As a parent, you probably understand that pediatric dentistry is an important aspect of your child's overall health. However, you first need to deal with the teething process as the baby teeth emerge from the gums. It varies among babies, but teething typically begins around six months of age. Common symptoms include sore and irritated…
Does a Pediatric Dentistry Use Dental Sealants?
An effective preventative treatment in pediatric-dentistry is the placement of dental sealants. While the procedure can be done for patients of all ages, it is more often used for children between the ages of 6 and 14, when their permanent teeth are coming in. Even though it is optional, the American Dental Association recommends it for most pediatric patients because of its simplicity and overall effectiveness.
Understanding dental sealants
If you are unsure whether or not dental sealants are right for your child, talk with their dentist. They can offer insight into when the timing is right for this type of treatment.
According to the Centers for Disease Control and Prevention, dental sealants prevent as much as 80% of cavities in teeth toward the back of the mouth in children. The seal forms a barrier that covers the deeper crevices in molars where food and bacteria can easily be trapped, leading to tooth decay. Not only do sealants protect tooth structure and prevent painful cavities, but they help children avoid invasive dental work as well.
Placing dental sealants is quick, painless, and very easy. No numbing is required, and the entire procedure only takes a few minutes from start to finish. The dentist will start by thoroughly cleaning and examining the teeth to ensure nothing will be trapped below the sealant. Preexisting decay will need to be treated first.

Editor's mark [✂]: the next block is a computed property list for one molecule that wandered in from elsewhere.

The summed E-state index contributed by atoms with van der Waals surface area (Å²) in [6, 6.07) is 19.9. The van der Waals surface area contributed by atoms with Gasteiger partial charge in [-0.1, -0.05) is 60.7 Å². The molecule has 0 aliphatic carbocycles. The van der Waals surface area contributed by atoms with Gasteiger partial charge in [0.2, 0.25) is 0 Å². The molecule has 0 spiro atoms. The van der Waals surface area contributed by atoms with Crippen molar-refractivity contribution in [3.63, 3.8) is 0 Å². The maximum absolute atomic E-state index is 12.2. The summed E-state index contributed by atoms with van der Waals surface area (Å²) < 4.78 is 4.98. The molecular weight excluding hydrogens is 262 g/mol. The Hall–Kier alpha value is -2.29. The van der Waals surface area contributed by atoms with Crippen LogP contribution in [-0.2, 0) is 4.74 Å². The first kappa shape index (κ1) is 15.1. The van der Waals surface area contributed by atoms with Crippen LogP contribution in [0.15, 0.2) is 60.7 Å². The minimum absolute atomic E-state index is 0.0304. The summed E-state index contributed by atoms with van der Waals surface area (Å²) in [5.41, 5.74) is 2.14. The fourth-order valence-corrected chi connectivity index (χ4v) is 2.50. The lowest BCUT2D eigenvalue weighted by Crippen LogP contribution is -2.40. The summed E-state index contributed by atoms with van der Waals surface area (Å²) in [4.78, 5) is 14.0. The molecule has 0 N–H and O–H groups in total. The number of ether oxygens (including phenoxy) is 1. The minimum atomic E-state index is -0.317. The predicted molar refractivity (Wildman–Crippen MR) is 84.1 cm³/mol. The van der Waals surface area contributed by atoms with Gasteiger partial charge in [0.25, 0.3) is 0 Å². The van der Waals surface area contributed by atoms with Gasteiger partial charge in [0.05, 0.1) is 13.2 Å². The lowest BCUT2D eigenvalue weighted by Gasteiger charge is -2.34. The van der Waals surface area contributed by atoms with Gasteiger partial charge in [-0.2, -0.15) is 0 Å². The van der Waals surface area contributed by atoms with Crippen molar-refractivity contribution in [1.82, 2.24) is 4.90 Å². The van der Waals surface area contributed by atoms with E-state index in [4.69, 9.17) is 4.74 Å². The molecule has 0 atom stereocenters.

Once the teeth are clean and prepped, the dentist brushes a tooth-colored resin material onto the tooth surface and presses it into the grooves and crevices to form a tight seal. A dental laser or light is often used to help the sealants cure quickly. Then, they are shaped and polished as needed to create a comfortable and effective chewing surface.
Dental sealants do not require extra care at home other than normal brushing and flossing. They also do not replace dental cleanings and examinations, so maintain a regular schedule with your child's pediatric dentistry office. Dental sealants are not necessarily permanent and can wear down over time, so your dentist may recommend reapplying them in some cases. They can also become dislodged or damaged from chewing on foreign objects or eating extremely hard or sticky foods, so modify your child's habits and diet accordingly.
Other ways to protect your child's teeth
Daily brushing and flossing along with routine dental appointments are your child's primary defenses against tooth decay and cavities. Once your child is old enough to brush without swallowing, have them use fluoride toothpaste, as this can help strengthen tooth enamel to better protect against decay. Your dentist can also apply a fluoride varnish at routine appointments as an extra dose of anti-cavity protection.
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Although dental sealants are completely optional, they are highly recommended by pediatric dentistry professionals. Once your child's permanent teeth start to come in, sealants can drastically reduce the risks of developing tooth decay, helping your child maintain good oral health.
The main concern of pediatric dentistry is the health of your child’s teeth and gums. A child’s oral health is so important that the American Academy of Pediatric Dentistry recommends that parents schedule a child’s first dental visit no later than the first birthday. During an appointment, the dentist can provide insight on how to…
In pediatric dentistry, dental professionals understand that parents play a big role in their children's oral health. You are a guide and model along the way, helping your children build healthy habits and routines. However, cavities in children are common. According to the Centers for Disease Control and Prevention, more than 50% of children between…